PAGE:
Science, Art and Interpretation
Studying microplastic, larval ecology, and comb jellies as a marine biologist was thought-provoking and fascinating work. But when I got to share stories about my research with lab visitors and watch their faces light up with curiosity—those were the best days.
After dabbling in science education and leading my own tidepooling tours, I enrolled in the Science Communication Master's Program at U.C. Santa Cruz.
I have since written for Knowable Magazine, Mercury News, Scientific American, Smithsonian Voices, and more, about a range of topics including wildfire, noise pollution, whales, mosquito diversity, and fungi.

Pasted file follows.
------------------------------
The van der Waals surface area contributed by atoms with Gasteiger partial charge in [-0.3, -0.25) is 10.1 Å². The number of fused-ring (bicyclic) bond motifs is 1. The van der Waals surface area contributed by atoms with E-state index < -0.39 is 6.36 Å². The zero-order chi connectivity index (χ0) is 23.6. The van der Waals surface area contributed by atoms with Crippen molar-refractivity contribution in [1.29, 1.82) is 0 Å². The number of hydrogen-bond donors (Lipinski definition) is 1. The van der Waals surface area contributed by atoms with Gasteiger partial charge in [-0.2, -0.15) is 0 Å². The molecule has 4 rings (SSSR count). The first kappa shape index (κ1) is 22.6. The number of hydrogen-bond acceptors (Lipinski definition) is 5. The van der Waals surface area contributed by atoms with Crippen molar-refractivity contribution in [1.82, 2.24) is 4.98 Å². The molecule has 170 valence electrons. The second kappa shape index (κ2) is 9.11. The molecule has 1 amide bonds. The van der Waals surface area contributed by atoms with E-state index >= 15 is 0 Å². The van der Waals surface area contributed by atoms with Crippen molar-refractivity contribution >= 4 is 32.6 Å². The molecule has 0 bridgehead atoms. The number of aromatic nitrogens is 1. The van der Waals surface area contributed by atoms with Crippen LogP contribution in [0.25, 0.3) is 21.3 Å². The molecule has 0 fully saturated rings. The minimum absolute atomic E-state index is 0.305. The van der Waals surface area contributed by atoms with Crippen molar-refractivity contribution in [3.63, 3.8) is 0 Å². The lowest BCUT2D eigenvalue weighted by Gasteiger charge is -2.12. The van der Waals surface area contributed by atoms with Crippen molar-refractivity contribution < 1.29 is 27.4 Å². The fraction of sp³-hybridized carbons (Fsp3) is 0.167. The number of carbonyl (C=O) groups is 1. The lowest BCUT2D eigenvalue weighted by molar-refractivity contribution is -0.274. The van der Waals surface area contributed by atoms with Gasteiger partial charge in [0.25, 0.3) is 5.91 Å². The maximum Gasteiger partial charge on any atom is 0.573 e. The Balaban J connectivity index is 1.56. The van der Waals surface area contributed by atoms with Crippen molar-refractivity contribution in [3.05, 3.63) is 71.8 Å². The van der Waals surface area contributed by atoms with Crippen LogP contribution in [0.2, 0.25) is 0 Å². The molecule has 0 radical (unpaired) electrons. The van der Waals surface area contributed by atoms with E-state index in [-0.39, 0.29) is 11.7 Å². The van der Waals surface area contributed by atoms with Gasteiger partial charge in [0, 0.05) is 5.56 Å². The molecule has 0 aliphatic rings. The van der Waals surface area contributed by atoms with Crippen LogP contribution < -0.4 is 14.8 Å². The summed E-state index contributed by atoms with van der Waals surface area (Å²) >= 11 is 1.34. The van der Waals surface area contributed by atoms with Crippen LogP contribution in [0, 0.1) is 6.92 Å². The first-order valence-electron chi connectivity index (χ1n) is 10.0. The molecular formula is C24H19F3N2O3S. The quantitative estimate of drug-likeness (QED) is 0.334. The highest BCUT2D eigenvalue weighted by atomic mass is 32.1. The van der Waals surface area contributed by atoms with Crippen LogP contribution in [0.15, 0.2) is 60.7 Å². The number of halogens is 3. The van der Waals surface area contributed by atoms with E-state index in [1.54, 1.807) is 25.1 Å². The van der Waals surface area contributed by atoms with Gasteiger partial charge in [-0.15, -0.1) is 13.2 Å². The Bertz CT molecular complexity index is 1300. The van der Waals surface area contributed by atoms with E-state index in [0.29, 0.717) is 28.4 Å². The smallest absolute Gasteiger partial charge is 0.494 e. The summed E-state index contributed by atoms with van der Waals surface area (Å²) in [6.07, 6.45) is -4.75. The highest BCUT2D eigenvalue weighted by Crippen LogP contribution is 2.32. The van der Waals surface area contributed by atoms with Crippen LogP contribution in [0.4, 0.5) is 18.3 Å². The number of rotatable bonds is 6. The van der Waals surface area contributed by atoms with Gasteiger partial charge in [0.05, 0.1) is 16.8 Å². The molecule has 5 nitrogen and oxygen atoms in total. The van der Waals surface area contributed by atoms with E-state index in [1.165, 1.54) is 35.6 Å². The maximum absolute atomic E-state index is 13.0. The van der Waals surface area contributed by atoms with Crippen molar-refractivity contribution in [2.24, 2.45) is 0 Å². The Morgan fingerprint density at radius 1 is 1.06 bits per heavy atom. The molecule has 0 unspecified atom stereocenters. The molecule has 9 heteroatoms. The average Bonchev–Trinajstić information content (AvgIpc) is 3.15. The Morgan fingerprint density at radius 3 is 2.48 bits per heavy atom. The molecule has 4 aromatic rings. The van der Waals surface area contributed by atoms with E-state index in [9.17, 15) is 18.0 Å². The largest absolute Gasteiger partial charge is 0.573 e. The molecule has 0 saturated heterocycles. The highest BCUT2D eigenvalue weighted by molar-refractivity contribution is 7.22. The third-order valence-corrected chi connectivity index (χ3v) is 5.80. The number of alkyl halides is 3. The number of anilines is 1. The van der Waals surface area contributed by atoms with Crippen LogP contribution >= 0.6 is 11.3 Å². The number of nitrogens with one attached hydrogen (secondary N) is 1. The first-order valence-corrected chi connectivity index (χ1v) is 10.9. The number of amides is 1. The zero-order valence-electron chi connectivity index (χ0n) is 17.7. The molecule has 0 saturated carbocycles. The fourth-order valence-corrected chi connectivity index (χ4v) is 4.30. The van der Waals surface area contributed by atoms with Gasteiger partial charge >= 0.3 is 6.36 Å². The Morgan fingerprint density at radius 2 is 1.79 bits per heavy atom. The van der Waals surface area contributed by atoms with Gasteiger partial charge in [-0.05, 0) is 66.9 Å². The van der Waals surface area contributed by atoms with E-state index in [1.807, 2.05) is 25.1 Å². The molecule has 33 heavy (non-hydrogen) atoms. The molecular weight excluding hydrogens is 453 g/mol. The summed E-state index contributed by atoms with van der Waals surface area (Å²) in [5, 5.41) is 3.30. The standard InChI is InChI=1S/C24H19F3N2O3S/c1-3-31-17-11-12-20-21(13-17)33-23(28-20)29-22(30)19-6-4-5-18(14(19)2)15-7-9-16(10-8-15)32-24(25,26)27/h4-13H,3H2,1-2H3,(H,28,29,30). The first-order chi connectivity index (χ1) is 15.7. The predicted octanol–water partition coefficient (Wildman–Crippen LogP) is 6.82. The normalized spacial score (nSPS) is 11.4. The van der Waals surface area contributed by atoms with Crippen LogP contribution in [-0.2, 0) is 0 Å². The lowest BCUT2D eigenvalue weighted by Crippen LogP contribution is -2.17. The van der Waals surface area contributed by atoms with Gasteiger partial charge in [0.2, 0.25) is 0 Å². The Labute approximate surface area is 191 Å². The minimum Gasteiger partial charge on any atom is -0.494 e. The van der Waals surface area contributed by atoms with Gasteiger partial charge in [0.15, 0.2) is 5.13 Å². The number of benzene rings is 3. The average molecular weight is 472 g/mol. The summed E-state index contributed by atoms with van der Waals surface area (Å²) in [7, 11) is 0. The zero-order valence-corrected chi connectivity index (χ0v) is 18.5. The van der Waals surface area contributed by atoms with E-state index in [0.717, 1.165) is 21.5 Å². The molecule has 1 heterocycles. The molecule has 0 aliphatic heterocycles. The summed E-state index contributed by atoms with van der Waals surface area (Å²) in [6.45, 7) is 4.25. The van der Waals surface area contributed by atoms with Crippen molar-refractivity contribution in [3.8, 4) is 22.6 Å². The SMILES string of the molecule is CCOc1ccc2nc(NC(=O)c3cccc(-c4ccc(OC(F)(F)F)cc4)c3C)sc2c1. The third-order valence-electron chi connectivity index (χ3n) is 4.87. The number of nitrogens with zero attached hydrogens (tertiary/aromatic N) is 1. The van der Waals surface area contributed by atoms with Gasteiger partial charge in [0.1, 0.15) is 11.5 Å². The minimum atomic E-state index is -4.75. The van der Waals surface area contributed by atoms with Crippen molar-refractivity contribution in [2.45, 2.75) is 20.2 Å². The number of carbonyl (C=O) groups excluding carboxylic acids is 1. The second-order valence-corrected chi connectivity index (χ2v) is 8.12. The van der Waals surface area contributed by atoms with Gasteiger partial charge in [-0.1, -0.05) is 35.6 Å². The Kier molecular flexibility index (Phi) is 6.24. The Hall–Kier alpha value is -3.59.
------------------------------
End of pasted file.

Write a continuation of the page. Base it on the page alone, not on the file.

As the daughter of several generations of artists, I also create nature-inspired art through various media. My illustrations have appeared in print and my photos have been featured alongside several stories.
Today, I am the Science Communications Manager at the San Diego Natural History Museum.
Sifting through the contents of a plankton tow in the jelly culture lab at the Monterey Bay Aquarium
Getting to know coastal critters of the Monterey Peninsula as an independent tidepool tour guide
Assisting a catch-and-release rockcod study inside Point Lobos State Marine Reserve to discern long-term success of marine protected areas
Setting live traps for ringtail cats in the foothills of San Diego as part of a larger study aimed at preventing ringtail roadkill.